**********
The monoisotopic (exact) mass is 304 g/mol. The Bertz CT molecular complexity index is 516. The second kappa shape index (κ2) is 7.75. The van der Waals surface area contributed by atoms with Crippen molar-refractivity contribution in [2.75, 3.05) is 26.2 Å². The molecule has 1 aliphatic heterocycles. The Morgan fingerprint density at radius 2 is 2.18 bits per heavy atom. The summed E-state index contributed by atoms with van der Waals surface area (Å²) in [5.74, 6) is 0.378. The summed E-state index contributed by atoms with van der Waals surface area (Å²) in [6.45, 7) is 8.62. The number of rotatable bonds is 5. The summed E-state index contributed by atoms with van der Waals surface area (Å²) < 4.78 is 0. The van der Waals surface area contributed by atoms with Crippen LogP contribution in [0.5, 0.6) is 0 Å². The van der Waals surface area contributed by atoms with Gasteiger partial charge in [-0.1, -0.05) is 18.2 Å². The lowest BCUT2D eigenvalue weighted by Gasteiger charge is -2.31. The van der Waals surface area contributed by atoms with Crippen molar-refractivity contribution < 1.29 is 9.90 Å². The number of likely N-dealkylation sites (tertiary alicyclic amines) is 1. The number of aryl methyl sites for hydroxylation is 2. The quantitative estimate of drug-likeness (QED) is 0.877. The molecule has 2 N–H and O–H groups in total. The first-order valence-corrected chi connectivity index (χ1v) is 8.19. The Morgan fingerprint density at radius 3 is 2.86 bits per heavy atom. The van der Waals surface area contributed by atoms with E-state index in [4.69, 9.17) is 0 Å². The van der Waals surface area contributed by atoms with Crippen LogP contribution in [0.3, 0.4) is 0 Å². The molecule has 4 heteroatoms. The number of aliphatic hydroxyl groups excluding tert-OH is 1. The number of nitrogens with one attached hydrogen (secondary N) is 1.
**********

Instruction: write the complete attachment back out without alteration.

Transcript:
The monoisotopic (exact) mass is 304 g/mol. The Bertz CT molecular complexity index is 516. The second kappa shape index (κ2) is 7.75. The van der Waals surface area contributed by atoms with Crippen molar-refractivity contribution in [2.75, 3.05) is 26.2 Å². The molecule has 1 aliphatic heterocycles. The Morgan fingerprint density at radius 2 is 2.18 bits per heavy atom. The summed E-state index contributed by atoms with van der Waals surface area (Å²) in [5.74, 6) is 0.378. The summed E-state index contributed by atoms with van der Waals surface area (Å²) in [6.45, 7) is 8.62. The number of rotatable bonds is 5. The summed E-state index contributed by atoms with van der Waals surface area (Å²) < 4.78 is 0. The van der Waals surface area contributed by atoms with Crippen LogP contribution in [0.5, 0.6) is 0 Å². The van der Waals surface area contributed by atoms with Gasteiger partial charge in [-0.1, -0.05) is 18.2 Å². The lowest BCUT2D eigenvalue weighted by Gasteiger charge is -2.31. The van der Waals surface area contributed by atoms with Crippen molar-refractivity contribution < 1.29 is 9.90 Å². The number of likely N-dealkylation sites (tertiary alicyclic amines) is 1. The number of aryl methyl sites for hydroxylation is 2. The quantitative estimate of drug-likeness (QED) is 0.877. The molecule has 2 N–H and O–H groups in total. The first-order valence-corrected chi connectivity index (χ1v) is 8.19. The Morgan fingerprint density at radius 3 is 2.86 bits per heavy atom. The van der Waals surface area contributed by atoms with E-state index in [4.69, 9.17) is 0 Å². The van der Waals surface area contributed by atoms with Crippen LogP contribution in [0.3, 0.4) is 0 Å². The molecule has 4 heteroatoms. The number of aliphatic hydroxyl groups excluding tert-OH is 1. The number of nitrogens with one attached hydrogen (secondary N) is 1.